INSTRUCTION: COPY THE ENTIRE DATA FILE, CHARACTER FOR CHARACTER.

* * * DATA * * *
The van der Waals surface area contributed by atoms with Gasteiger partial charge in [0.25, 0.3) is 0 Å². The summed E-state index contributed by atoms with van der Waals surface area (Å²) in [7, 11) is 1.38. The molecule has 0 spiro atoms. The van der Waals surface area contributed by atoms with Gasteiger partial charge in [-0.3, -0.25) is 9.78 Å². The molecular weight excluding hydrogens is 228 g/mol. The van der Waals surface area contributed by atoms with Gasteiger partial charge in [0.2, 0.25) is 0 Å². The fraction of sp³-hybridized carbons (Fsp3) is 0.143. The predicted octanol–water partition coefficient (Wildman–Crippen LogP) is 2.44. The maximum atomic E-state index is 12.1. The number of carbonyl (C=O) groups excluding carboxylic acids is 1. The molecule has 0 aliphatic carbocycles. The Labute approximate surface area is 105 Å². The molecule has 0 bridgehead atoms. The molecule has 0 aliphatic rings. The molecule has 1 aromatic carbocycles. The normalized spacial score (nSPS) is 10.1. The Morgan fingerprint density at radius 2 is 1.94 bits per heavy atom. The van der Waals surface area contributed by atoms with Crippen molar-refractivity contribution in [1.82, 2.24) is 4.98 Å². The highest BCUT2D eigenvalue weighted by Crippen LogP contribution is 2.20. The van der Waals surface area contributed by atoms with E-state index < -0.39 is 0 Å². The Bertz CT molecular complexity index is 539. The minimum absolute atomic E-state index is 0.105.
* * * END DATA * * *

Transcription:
The van der Waals surface area contributed by atoms with Gasteiger partial charge in [0.25, 0.3) is 0 Å². The summed E-state index contributed by atoms with van der Waals surface area (Å²) in [7, 11) is 1.38. The molecule has 0 spiro atoms. The van der Waals surface area contributed by atoms with Gasteiger partial charge in [-0.3, -0.25) is 9.78 Å². The molecular weight excluding hydrogens is 228 g/mol. The van der Waals surface area contributed by atoms with Gasteiger partial charge in [0.2, 0.25) is 0 Å². The fraction of sp³-hybridized carbons (Fsp3) is 0.143. The predicted octanol–water partition coefficient (Wildman–Crippen LogP) is 2.44. The maximum atomic E-state index is 12.1. The number of carbonyl (C=O) groups excluding carboxylic acids is 1. The molecule has 0 aliphatic carbocycles. The Labute approximate surface area is 105 Å². The molecule has 0 bridgehead atoms. The molecule has 0 aliphatic rings. The molecule has 1 aromatic carbocycles. The normalized spacial score (nSPS) is 10.1. The Morgan fingerprint density at radius 2 is 1.94 bits per heavy atom. The van der Waals surface area contributed by atoms with Crippen molar-refractivity contribution in [1.82, 2.24) is 4.98 Å². The highest BCUT2D eigenvalue weighted by Crippen LogP contribution is 2.20. The van der Waals surface area contributed by atoms with E-state index < -0.39 is 0 Å². The Bertz CT molecular complexity index is 539. The minimum absolute atomic E-state index is 0.105.